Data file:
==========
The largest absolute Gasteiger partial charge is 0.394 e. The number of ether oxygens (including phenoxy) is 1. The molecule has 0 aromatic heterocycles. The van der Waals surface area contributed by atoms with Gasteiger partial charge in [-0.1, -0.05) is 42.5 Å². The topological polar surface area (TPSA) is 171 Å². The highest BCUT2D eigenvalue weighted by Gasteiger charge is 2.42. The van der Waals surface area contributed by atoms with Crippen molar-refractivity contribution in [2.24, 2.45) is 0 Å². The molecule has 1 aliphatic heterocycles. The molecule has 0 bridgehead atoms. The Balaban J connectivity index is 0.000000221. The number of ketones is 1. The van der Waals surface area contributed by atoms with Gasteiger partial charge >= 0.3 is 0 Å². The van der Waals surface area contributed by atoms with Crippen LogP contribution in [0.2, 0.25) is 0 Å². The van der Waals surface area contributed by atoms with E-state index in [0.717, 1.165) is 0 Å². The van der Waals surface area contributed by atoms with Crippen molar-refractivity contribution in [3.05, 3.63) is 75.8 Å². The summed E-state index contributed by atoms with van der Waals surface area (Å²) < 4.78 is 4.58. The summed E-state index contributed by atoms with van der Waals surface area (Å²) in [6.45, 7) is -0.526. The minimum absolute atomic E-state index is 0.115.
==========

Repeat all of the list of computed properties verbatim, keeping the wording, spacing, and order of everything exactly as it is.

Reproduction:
The largest absolute Gasteiger partial charge is 0.394 e. The number of ether oxygens (including phenoxy) is 1. The molecule has 0 aromatic heterocycles. The van der Waals surface area contributed by atoms with Gasteiger partial charge in [-0.1, -0.05) is 42.5 Å². The topological polar surface area (TPSA) is 171 Å². The highest BCUT2D eigenvalue weighted by Gasteiger charge is 2.42. The van der Waals surface area contributed by atoms with Crippen molar-refractivity contribution in [2.24, 2.45) is 0 Å². The molecule has 1 aliphatic heterocycles. The molecule has 0 bridgehead atoms. The Balaban J connectivity index is 0.000000221. The number of ketones is 1. The van der Waals surface area contributed by atoms with Gasteiger partial charge >= 0.3 is 0 Å². The van der Waals surface area contributed by atoms with Crippen LogP contribution in [0.2, 0.25) is 0 Å². The van der Waals surface area contributed by atoms with E-state index in [0.717, 1.165) is 0 Å². The van der Waals surface area contributed by atoms with Crippen molar-refractivity contribution in [3.05, 3.63) is 75.8 Å². The summed E-state index contributed by atoms with van der Waals surface area (Å²) < 4.78 is 4.58. The summed E-state index contributed by atoms with van der Waals surface area (Å²) in [6.45, 7) is -0.526. The minimum absolute atomic E-state index is 0.115.